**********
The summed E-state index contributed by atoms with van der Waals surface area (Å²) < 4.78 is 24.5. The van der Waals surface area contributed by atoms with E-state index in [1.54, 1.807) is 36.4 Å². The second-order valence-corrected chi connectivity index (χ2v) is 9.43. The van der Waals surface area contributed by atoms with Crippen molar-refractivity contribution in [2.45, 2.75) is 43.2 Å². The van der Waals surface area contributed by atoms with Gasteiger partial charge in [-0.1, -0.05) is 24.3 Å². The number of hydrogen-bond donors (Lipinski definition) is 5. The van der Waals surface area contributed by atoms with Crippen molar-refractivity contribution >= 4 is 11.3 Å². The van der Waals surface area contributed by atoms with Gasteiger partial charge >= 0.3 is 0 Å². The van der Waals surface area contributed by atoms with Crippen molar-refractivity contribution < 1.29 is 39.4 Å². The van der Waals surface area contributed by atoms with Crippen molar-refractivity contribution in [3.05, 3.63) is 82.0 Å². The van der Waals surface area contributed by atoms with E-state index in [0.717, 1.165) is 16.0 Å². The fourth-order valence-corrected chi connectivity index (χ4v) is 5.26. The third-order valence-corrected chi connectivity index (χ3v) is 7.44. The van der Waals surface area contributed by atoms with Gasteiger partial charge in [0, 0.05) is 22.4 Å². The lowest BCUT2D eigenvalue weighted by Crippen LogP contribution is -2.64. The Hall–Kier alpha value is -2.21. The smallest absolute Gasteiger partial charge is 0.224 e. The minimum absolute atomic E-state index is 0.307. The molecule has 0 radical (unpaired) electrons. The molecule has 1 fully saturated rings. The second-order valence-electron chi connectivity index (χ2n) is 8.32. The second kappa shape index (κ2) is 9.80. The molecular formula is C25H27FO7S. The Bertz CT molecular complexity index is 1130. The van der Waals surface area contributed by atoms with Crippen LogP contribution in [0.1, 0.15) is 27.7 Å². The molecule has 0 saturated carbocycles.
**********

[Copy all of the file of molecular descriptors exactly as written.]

The summed E-state index contributed by atoms with van der Waals surface area (Å²) < 4.78 is 24.5. The van der Waals surface area contributed by atoms with E-state index in [1.54, 1.807) is 36.4 Å². The second-order valence-corrected chi connectivity index (χ2v) is 9.43. The van der Waals surface area contributed by atoms with Crippen molar-refractivity contribution in [2.45, 2.75) is 43.2 Å². The van der Waals surface area contributed by atoms with Gasteiger partial charge in [-0.1, -0.05) is 24.3 Å². The number of hydrogen-bond donors (Lipinski definition) is 5. The van der Waals surface area contributed by atoms with Crippen molar-refractivity contribution >= 4 is 11.3 Å². The van der Waals surface area contributed by atoms with Gasteiger partial charge >= 0.3 is 0 Å². The van der Waals surface area contributed by atoms with Crippen molar-refractivity contribution < 1.29 is 39.4 Å². The van der Waals surface area contributed by atoms with Crippen molar-refractivity contribution in [3.05, 3.63) is 82.0 Å². The van der Waals surface area contributed by atoms with E-state index in [0.717, 1.165) is 16.0 Å². The fourth-order valence-corrected chi connectivity index (χ4v) is 5.26. The third-order valence-corrected chi connectivity index (χ3v) is 7.44. The van der Waals surface area contributed by atoms with Gasteiger partial charge in [0, 0.05) is 22.4 Å². The lowest BCUT2D eigenvalue weighted by Crippen LogP contribution is -2.64. The Hall–Kier alpha value is -2.21. The smallest absolute Gasteiger partial charge is 0.224 e. The minimum absolute atomic E-state index is 0.307. The molecule has 0 radical (unpaired) electrons. The molecule has 1 fully saturated rings. The second-order valence-electron chi connectivity index (χ2n) is 8.32. The second kappa shape index (κ2) is 9.80. The molecular formula is C25H27FO7S. The Bertz CT molecular complexity index is 1130. The van der Waals surface area contributed by atoms with Crippen LogP contribution in [0.1, 0.15) is 27.7 Å². The molecule has 0 saturated carbocycles.